EXCLUSIVE: “A young country’s view” – Julius Nyerere Ngesa, Diamond Trust Bank in ‘The Paytech Magazine’
Julius Nyerere Ngesa, Head of Digital Banking at Diamond Trust Bank, reflects on how culture and demographics influence financial services
Africa is predicted to be home to one-third of the working population of the world by 2050, such is the ‘youth bulge’ that many of its 54 countries are experiencing. So how does technology – and financial technology specifically – respond to a demographic shift that’s going in precisely the opposite direction to that of most post-industrialised nations?
The almost universal adoption of feature phones – which are rapidly being upgraded to smartphones – led Africans of all ages to leapfrog financial tools and services that most mature adults grew up with in the West. There, they progressed from cash and cheques to cards, mobile and digital payments over a number of decades. In Kenya, which led Africa’s payments revolution, people went from shillings to payments via SMS in a matter of months. Walk down a sunny sidewalk in Nairobi now and you’re as likely to use your phone to transfer money to a streetperson’s M-Pesa account as you will use it to buy a coffee in one of the city’s up-and-coming bars.
We asked Julius N. Ngesa, now based in Kenya, but with experience at mainstream banks across Africa, to tell us how culture and demographics are shaping the country’s financial services.
THE PAYTECH MAGAZINE: Who is the incumbent banks’ typical customer in Kenya and why do they choose a bank over a mobile money service?
Julius N. Ngesa: The typical bank customer dwells in urban and peri-urban areas, especially in cities and towns along the major transport corridors. They are aged between 26 and 55 and are mostly formally employed or in business. Mobile money and, in particular, M-Pesa has driven overall financial access from about 32 per cent in 2006 to 83.7 per cent in 2021 in Kenya. All other mobile money providers lag behind in all facets – store of value, payments, lending, etc.
But most banks also have a high adoption of mobile banking services and more than 95 per cent of all mobile banking transactions in the majority of banks are transfers between bank accounts and mobile money wallets. Many employers still prefer to process salaries to bank accounts. This is a key driver for bank accounts. Most successful retail banks build their propositions around salaried employees: salary accounts, salaryadvance loans, credit cards, mortgages, insurance, etc.
TPM: Is including older people in the financial system even seen as an objective for service providers there?
JNN: The latest FinAccess Household Survey report 2021 indicates that young people (18-25) and older people (above 55) are the most excluded in accessing any A young country’s view form of financial services or products, at 22.5 per cent and 14.9 per cent. Lack of a National ID is quoted to explain the high exclusion rate for young people.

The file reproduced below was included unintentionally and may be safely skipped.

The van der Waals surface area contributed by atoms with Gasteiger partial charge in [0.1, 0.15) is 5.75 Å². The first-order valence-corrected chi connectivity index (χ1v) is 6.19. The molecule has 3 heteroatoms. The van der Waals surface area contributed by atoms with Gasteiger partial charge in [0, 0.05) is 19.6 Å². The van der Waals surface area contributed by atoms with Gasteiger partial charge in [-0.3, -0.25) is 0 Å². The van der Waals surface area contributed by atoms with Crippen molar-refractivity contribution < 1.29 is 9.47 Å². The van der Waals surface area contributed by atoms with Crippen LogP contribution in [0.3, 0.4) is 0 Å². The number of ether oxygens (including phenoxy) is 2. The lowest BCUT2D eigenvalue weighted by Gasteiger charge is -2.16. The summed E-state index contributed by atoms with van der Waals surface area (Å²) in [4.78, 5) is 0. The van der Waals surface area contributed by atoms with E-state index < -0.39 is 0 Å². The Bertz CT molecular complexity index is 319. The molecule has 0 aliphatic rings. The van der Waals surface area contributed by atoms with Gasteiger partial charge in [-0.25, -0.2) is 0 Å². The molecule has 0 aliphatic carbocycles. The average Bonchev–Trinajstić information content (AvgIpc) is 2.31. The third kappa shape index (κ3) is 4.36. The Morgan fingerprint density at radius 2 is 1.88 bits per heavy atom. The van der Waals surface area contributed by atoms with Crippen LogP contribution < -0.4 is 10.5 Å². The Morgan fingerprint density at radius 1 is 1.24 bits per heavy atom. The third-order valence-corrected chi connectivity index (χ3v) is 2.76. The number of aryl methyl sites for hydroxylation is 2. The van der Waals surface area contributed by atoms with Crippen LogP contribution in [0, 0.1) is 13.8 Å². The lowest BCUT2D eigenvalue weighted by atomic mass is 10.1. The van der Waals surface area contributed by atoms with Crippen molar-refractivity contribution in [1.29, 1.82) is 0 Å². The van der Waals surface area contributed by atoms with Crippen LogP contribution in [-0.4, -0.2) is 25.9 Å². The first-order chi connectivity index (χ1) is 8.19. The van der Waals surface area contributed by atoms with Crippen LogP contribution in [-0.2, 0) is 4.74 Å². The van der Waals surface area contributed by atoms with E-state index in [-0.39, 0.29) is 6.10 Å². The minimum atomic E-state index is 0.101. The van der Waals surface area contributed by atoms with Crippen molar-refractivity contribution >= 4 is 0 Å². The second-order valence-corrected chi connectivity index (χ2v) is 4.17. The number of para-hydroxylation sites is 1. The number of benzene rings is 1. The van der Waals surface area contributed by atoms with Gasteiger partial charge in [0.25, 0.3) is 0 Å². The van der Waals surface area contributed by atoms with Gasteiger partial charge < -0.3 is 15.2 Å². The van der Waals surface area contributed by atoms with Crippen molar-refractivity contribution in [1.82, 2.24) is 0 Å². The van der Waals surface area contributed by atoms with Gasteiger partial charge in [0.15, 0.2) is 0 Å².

With older people, it could possibly be as a result of lack of education and that they live in rural areas. That said, banks and mobile money operators have noticeably developed simple access to either mobile money wallets or bank accounts via USSD/SMS channels, which has significantly contributed to financially including the older generation. Feature phones are also simpler to navigate, cheaper to acquire, have a longer battery life and are more hardy and durable, especially in rural areas.
TPM: How is wealth defined locally? Does money flow from older parents to adult children or the other way?
JNN: People are still deeply attached to land/physical assets than more liquid assets. Wealth is passed between generations mostly as an inheritance from parents to their children. To do that, they mostly use traditional family inheritance processes/mediation, since many people do not believe in writing wills – although this is quickly changing, especially with the middle class and wealthy families. In my view, any new financial service in this area would most likely target wealthier families and probably take the form of trusts.
TPM: M-Pesa (among others) now has a lifestyle super-app. What impact could these financial/non-financial apps have?
JNN: Most personal financial management (PFM) apps and financial apps with PFM features have not done fantastically well in the market. That makes further investment unattractive. Perhaps it is because they do not command any network effect, like M-Pesa, to gather sufficient traction? Or the user experience is not that great? Or perhaps they are not solving a real problem? Or the consumer does not wish to have a mixed platter of their financial footprint, social life, personal fitness, insurance, etc, easily accessible in one app? I believe a deeper understanding of customer pains and gains should drive the right-sized digital solution.